‘Dear Christine’ aims to reclaim and reframe Christine Keeler (1942-2017), a woman castigated for her role in a notorious political scandal in the 1960s. Aged 19, she was catapulted into the limelight when her affair with John Profumo, the Secretary of State for War, was revealed. The ‘Profumo Affair’ was a watershed moment in British cultural and political history that brought down the government of the time. Keeler was shamed in the tabloid press and suffered its full wrath as the dawn of the sexual revolution approached. Keeler, it could be argued, inadvertently challenged the prevailing morality and the hypocrisy of the establishment. As a woman behaving in a sexually free way, she pushed boundaries ahead of her time.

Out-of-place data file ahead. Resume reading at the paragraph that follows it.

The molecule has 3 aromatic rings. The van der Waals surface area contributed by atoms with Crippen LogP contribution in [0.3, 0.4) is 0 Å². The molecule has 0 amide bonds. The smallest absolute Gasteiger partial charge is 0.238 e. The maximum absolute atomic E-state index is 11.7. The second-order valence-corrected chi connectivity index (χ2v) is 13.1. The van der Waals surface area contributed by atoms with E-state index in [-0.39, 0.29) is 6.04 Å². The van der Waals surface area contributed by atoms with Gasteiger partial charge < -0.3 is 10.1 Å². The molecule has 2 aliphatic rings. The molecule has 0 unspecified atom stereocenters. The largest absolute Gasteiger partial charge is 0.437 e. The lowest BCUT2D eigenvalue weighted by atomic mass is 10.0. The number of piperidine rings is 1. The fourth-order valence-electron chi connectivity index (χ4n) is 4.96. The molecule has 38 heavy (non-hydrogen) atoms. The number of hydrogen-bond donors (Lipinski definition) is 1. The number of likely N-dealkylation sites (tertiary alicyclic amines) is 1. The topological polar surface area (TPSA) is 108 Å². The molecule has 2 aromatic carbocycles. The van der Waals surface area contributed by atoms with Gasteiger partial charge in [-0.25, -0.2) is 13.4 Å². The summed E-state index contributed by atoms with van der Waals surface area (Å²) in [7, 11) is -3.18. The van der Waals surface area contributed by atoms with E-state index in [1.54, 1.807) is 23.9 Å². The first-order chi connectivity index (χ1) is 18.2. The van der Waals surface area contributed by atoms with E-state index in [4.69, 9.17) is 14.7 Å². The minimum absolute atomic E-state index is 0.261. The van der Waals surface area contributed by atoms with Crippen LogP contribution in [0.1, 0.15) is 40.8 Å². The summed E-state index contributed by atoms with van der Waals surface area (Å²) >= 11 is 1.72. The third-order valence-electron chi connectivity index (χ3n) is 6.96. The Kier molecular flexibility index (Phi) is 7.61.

Keeler lived with the consequences of her notoriety for the rest of her life, saddled with the label of ‘prostitute’. As she said: “It’s been a misery for me, living with Christine Keeler”. Under constant scrutiny from the press, she became a recluse. In the later years of her life the tabloid press continued to hunt Keeler, featuring exposé shots focusing on her appearance as an older woman.
Exhibition curator Fionn Wilson says: “Christine Keeler is a significant figure in British history yet there is little recent artistic reference to her. I wanted to add to the visual record of her life, which represents themes still relevant to this day, including class, power and the politics of sex. The participating artists are women who offer their own perspective on a narrative that has mostly been led by men.” The exhibiting artists are Natalie d’Arbeloff, Helen Billinghurst, Claudia Clare, Caroline Coon, Lucy Cox, Catherine Edmunds, Roxana Halls, Sadie Hennessy, Marguerite Horner, Barbara Howey, Shani Rhys James, Sal Jones, Jowonder, Sadie Lee, Cathy Lomax, Julia Maddison, Sonja Benskin Mesher, Wendy Nelson, Sarah Shaw, Stella Vine, Fionn Wilson.